Hang on a second, what has just happened in Greece? And with all this economic babble going on, how does a person understand anything?
Rest assured, because this is going to be a (mercifully brief) summary of the events and their background, with explanations of economic terms along the way for those of us who don’t have masters in political economy.
In a nutshell, Greece’s economy was smacked around badly by the GFC back in 2010. Greece borrowed fairly large amounts of money from the EU, from Germany, and from the IMF (among others), and racked up a horrendous debt level (an unsustainable 174% of GDP). Although on paper it isn’t catastrophic (over €11 billion, which is chump change compared to America’s debt levels).
So to pay off the debts, the IMF and EU have been in discussions about a new loan deal. But there would be strings attached: austerity measures. Whilst they shouldn’t include pension or wage cuts (according to the EU), Greece is still extremely suspicious of the harsh austerity measures that will be required to get the loans.
In response to everything that has been happening, the Greek Prime Minister, Alexis Tspiras, has walked out of negotiations with the EU, and called a snap plebiscite on whether Greece’s hoi paloi want more austerity or not. This would, in effect, end Greece’s involvement with the EU and the Eurozone.
If the country does leave the Eurozone, and by extension the EU, what will happen? Well, no one is really sure, as it’s never been done before. There are no precedents, although it doesn’t look very good for Greece. The government would default on its debts, as well as needing to pay its own economic requirements with a new currency, which would likely be very weak. And that is just a brief overview, without the heavy details on the currency transfers, or the legality of abandoning the EU.
Ultimately the losers would be the Greek people. But with the potential of more austerity measures being imposed on them by foreign governments, it is easy to understand why they are resentful, and want to try something new.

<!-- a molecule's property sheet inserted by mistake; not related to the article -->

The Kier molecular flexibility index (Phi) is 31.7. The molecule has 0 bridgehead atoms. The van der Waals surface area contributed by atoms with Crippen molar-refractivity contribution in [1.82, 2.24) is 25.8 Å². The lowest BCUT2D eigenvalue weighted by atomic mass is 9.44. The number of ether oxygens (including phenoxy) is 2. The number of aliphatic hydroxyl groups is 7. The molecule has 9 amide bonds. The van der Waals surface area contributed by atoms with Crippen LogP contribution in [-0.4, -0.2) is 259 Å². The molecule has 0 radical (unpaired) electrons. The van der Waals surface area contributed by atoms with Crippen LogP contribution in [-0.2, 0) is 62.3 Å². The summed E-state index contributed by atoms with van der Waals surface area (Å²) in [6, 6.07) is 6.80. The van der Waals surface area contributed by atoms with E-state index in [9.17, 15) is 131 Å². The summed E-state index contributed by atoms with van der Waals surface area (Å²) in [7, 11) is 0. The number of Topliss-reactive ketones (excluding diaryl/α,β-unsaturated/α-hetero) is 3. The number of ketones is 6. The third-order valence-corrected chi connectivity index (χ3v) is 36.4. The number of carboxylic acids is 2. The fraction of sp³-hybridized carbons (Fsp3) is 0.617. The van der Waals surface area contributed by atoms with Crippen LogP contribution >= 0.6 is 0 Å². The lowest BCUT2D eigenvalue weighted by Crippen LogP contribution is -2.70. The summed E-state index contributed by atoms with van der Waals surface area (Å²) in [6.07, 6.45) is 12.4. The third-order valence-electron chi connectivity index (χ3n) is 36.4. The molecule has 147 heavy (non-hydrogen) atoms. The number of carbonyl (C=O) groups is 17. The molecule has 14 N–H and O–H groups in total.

So what, you may be thinking. A tiny Southern European country, with a dubious financial history defaults on some loans? How does that impact on me?
Well, if the stock markets around the world yesterday are anything to go off, you may already be experiencing some of the backlash.
Naturally, European investors are in a panic. The floor has opened up beneath the Euro and it is spiraling downwards in value, and Greece is experiencing capital flight at shocking rates. Even its neighbors, Macedonia, Albania, and Serbia, have told their respective banks to pull out of Greece.
But it isn’t just Europe that has been shocked by the Greek debt crisis. Stock markets around the globe have been very flighty, with Australia falling over 2% alone.
In China, the communist party has adopted drastic measures in an attempt to staunch the capital flight, which saw Shanghai’s stock exchange drop 7.7%. There are concerns that this shock may even cause the bubble that has been growing in China for sometime to burst – there are already negative impacts being felt across the Asian region. Even India, which has no real connections with the Greek crisis, has been experiencing capital outflows.
And none of that even begins to start on the political impacts, such as expanding Russian influence, the rise of nationalist parties such as UKIP, and the fracturing of the EU, which could have longer-term impacts on life, as we know it. Even here in Australia.
WHAT CAN I DO?
Our advice? If you have any shares in Greek banks, get rid of them ASAP. Unless a miracle happens, Greece is going to be in a lot of trouble for the foreseeable future. But, odds on, this shouldn’t be another GFC.